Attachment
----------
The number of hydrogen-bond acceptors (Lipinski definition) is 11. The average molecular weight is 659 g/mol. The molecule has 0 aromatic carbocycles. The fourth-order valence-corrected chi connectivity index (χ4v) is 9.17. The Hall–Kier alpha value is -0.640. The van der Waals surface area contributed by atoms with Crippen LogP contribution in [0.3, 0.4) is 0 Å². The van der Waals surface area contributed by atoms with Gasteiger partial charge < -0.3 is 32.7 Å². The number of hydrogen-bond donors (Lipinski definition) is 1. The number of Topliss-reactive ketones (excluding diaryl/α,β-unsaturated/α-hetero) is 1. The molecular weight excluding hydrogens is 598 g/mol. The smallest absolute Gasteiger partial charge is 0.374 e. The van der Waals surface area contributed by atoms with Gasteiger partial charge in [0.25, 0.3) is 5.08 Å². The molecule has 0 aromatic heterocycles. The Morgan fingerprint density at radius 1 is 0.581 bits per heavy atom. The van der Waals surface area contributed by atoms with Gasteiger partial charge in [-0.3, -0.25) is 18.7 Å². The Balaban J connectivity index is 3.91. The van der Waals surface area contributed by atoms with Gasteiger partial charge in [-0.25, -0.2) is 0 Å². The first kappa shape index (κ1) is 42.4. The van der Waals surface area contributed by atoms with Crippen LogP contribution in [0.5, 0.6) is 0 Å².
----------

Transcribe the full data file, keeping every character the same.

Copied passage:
The number of hydrogen-bond acceptors (Lipinski definition) is 11. The average molecular weight is 659 g/mol. The molecule has 0 aromatic carbocycles. The fourth-order valence-corrected chi connectivity index (χ4v) is 9.17. The Hall–Kier alpha value is -0.640. The van der Waals surface area contributed by atoms with Crippen LogP contribution in [0.3, 0.4) is 0 Å². The van der Waals surface area contributed by atoms with Gasteiger partial charge < -0.3 is 32.7 Å². The number of hydrogen-bond donors (Lipinski definition) is 1. The number of Topliss-reactive ketones (excluding diaryl/α,β-unsaturated/α-hetero) is 1. The molecular weight excluding hydrogens is 598 g/mol. The smallest absolute Gasteiger partial charge is 0.374 e. The van der Waals surface area contributed by atoms with Gasteiger partial charge in [0.25, 0.3) is 5.08 Å². The molecule has 0 aromatic heterocycles. The Morgan fingerprint density at radius 1 is 0.581 bits per heavy atom. The van der Waals surface area contributed by atoms with Gasteiger partial charge in [-0.3, -0.25) is 18.7 Å². The Balaban J connectivity index is 3.91. The van der Waals surface area contributed by atoms with Gasteiger partial charge in [-0.25, -0.2) is 0 Å². The first kappa shape index (κ1) is 42.4. The van der Waals surface area contributed by atoms with Crippen LogP contribution in [0.5, 0.6) is 0 Å².